If you're a self-publisher, chances are good that you're designing your own books. Unfortunately the tools we use for writing, like Word, don't always make for great book design. This is a job for industry-standard tools like Adobe InDesign. The good news is that pricing for InDesign has become very reasonable recently, but the bad news is it's still difficult to use. So you might still need a little help to get started.
That's why we've put together this basic how-to. Now you can build a book in InDesign that you can use time and again on as many books as you like!
Before we get started, take advantage of the free template download so you can follow along. Or if you would rather have us design a custom template for you, hit the "Talk to an Expert" button.
Step 1: Getting Started
First let's create a new document. You should create the document using the following settings (as shown in the video above):
- Intent: Print
- Facing Pages: Yes
- Width: 8.25"
- Height: 10.75"
Leave the rest on their default settings. It's important to add the quote (") at the end of your height and width values, since InDesign defaults to Picas. Your height and width values should be set to 49p6 x 64p6 Picas.
We're using a size that's is smaller than the standard 8.5 x 11 inches, because books are often printed as combos. This means that the cover is a thicker, usually glossy stock while the text pages are a lighter paper. They are also printed on different presses. Sheet-fed for the glossy, and Web press for the text pages.
Using this smaller size allows us the flexibility to use both presses on the same book.
Step 2: Building Your Master Pages
One powerful feature of InDesign is the ability to setup Master Pages. Think of it as a set of templates that we use to build pages throughout the book. You can build them for any layout you need, and InDesign will let you use them with the click of the mouse. Setting up your Master Pages now will make it easier next time you create a book in InDesign.
We'll keep it simple here and create the following Master Page elements (as shown in the video above):
- Text Box
- Page number
Double-click "A-Master" in the Pages palette (F12) to enter the Master Page editor. Once there, follow the steps outlined below:
Build your header:
- Use the Type Tool (T) to draw a text frame that spans the top of the page's margin area (the purple box). Make it approximately ¼ inch in height.
- Do the same thing for the facing page on the Master Page template.
- On the left-hand page, add the text "Book Name."
- On the right-hand page, add the text "Chapter Name." Set the text to align right.
Build your footer:
- Use the Type Tool (T) to draw a text frame that spans the bottom of the page's margin area. Make it approximately ¼ inch in height.
- Click inside the text frame. Now choose Type > Insert Special Character > Markers > Current Page Number. You can also use the hot key Ctrl+Alt+Shift+N (Command+Alt_Shift+N on a Mac). You should see an upper-case A appear. This will be your page number when you use this Master Page on actual pages.
- Center the page number you created in Step 2.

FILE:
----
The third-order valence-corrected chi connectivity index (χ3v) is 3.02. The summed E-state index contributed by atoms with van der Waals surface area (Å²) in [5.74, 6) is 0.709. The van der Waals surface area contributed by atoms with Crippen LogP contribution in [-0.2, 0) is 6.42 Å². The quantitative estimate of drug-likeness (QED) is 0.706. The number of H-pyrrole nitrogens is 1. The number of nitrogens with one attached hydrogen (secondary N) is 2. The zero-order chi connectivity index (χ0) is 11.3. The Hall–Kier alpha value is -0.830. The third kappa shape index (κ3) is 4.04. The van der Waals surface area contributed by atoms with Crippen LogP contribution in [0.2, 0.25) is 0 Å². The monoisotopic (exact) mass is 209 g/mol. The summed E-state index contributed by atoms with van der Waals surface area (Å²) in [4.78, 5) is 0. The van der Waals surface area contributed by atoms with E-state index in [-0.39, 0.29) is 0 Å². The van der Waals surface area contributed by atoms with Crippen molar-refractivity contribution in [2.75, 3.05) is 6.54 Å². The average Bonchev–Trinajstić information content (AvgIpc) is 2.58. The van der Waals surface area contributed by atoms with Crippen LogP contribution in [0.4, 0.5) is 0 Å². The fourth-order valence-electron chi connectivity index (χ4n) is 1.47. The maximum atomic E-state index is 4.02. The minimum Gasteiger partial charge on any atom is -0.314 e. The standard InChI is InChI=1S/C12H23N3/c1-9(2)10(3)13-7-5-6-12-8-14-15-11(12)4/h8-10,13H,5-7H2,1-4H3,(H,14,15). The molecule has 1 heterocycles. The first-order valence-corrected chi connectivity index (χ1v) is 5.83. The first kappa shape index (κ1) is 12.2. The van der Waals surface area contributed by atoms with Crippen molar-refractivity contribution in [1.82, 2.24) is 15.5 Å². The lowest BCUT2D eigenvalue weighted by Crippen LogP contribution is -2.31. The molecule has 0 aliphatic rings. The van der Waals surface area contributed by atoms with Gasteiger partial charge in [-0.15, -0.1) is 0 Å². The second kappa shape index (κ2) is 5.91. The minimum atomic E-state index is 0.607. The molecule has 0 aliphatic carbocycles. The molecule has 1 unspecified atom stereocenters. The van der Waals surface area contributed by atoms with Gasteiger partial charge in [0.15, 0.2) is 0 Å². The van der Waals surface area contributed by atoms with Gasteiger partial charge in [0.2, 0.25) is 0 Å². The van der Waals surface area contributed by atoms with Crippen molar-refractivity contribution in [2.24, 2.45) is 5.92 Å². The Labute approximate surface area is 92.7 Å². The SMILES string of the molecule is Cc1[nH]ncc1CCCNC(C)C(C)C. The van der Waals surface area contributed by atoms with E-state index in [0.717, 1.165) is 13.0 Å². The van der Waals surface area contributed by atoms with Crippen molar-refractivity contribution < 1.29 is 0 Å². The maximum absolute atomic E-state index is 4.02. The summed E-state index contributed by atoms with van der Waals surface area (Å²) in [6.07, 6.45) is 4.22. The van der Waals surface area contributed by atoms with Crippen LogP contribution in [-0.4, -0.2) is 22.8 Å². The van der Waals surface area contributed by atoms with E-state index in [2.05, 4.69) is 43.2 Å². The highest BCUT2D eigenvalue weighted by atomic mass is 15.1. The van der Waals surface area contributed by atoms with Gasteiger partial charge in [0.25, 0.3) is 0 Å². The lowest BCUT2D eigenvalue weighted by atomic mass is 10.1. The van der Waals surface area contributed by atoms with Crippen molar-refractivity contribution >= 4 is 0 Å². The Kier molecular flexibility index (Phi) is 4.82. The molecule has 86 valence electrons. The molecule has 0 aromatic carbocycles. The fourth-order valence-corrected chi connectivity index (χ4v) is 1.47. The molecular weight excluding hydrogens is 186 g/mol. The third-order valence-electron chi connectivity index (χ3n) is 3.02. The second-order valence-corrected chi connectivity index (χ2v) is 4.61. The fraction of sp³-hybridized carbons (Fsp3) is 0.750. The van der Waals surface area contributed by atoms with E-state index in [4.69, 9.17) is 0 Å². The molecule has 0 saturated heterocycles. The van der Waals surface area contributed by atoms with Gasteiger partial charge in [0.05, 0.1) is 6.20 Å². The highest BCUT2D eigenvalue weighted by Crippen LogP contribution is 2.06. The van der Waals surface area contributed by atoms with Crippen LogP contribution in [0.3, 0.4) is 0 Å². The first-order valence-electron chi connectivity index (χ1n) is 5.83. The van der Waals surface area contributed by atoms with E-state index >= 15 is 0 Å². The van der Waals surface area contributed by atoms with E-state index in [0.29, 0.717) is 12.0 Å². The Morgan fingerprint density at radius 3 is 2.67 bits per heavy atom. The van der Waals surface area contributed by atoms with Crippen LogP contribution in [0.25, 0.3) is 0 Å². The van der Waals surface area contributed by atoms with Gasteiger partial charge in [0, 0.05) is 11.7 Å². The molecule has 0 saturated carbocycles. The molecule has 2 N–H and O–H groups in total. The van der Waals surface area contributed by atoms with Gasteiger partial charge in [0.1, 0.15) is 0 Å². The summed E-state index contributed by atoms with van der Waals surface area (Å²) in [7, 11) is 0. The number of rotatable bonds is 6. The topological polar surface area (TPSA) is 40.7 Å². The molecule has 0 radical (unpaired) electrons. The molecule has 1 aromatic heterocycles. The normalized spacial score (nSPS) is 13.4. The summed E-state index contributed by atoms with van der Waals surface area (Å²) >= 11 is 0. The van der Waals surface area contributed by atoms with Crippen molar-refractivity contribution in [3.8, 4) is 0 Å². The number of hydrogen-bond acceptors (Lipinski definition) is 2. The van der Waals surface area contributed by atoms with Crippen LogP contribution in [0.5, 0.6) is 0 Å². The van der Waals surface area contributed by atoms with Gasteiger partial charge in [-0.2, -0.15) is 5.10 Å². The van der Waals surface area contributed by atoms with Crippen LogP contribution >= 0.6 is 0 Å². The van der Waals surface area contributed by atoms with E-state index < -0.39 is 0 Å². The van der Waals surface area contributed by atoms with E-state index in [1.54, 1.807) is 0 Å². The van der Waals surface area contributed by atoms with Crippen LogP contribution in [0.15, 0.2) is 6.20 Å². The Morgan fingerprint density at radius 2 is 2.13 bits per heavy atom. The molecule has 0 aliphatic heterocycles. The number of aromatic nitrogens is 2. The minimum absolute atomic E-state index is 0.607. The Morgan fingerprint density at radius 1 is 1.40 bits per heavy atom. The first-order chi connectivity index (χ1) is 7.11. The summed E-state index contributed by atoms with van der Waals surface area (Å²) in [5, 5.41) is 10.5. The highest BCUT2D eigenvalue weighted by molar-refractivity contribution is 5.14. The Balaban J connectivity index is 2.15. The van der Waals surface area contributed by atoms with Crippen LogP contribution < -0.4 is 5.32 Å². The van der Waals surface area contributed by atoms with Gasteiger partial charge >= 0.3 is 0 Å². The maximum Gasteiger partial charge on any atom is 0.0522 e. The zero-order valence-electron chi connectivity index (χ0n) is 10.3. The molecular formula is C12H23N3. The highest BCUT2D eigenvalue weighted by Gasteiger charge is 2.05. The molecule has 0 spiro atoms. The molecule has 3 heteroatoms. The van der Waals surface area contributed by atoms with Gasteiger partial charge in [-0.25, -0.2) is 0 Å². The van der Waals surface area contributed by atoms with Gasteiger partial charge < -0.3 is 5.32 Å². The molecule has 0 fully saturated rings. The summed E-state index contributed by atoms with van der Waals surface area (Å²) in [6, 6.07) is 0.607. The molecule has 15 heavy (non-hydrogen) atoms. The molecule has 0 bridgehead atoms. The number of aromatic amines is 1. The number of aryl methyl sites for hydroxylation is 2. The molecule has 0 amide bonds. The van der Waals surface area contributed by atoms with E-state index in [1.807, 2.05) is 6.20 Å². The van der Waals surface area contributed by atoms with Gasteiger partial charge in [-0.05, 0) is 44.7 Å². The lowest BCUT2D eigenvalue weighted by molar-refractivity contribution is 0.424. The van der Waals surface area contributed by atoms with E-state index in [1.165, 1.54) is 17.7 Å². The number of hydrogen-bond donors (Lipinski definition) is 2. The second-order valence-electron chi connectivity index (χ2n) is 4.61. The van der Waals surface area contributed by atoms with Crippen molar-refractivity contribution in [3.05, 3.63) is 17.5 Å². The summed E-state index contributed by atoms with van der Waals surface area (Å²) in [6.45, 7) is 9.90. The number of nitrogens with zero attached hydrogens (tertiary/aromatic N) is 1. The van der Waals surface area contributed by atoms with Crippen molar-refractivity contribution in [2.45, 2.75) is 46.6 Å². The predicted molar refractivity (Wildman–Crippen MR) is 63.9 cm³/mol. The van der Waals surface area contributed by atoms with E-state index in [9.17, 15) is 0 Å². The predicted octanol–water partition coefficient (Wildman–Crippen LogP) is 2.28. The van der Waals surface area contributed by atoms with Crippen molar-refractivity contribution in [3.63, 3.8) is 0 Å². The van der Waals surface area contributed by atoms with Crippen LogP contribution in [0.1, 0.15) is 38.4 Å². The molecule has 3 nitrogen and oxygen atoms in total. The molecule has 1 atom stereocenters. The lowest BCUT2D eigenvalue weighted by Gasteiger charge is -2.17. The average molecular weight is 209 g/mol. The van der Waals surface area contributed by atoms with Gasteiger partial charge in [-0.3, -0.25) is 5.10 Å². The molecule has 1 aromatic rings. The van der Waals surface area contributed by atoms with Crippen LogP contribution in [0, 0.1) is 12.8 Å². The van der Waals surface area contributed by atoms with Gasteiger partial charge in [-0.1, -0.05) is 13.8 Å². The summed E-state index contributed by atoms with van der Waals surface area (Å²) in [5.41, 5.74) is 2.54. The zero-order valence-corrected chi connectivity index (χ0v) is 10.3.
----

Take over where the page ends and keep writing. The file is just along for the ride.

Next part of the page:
- Duplicate steps 1-3 for the facing page in the Master Page template.
Build your text area:
- Now that you have your headers and footers setup, let's create our main text area. Use the Type Tool (T) to draw a text frame between the header and footer. Make it approximately 8 ¾ inches in height on both pages.
Step 3: Create Your Paragraph Styles
Now that we have our Document and Master Pages setup, we can start thinking about our type styles. This is a very important choice. Your decision here will affect your reader's ability to understand your content. We won't go too deep into Paragraph Styles here. If you want to learn more about how to build and use them, check out this page.
Here are some common Paragraph Styles you might need in a Book:
Body Type You should always start with your body type. Since more than 80-90% of your book will use this style, it should be your top concern. Use a font that is ledgible in large blocks of small type. Be sure to give it a little breathing room to make it easier on your reader's eyes. For a light novel, I would choose something like Times New Roman or Garamond.
You'll need at least one type of header. This could be a chapter header, section header and a sub-header. Because there is very little type using these styles, it's OK to get a bit more creative with headers.
Page Headers and Footers
It's not a bad idea to make a Paragraph Style for the page headers and footers we created in Step 2. A smaller, italicized version of our Body Type would work here.
Step 4: Make a Cover
With Combo Books it's a good idea to create a separate InDesign document for your covers. Your covers run on a different press and they have bleeds.
To create your cover, repeat the steps laid out in Step 1, but this time add an eighth-inch bleed.
We designed the template provided in the download for saddle-stiched binding. If you want your book perfect-bound, it will need a custom spine width (based on the number of pages and paper thickness). You can learn more about different binding options available by reading this article.
Step 5: Wrapping Up
Now that we have our text template, all that's left to do is write the book! You can compose the book in the InDesign template you created. This would have the advantage of allowing you to compose and design the book at the same time. You can also write the book in your favorite word editor. Then when your done, copy/paste into your InDesign document (or place the file if it is a supported file type).
When you're ready to go, you can export your book as a print-ready PDF file directly from InDesign by choosing File > Adobe PDF Presets > [Press Quality]...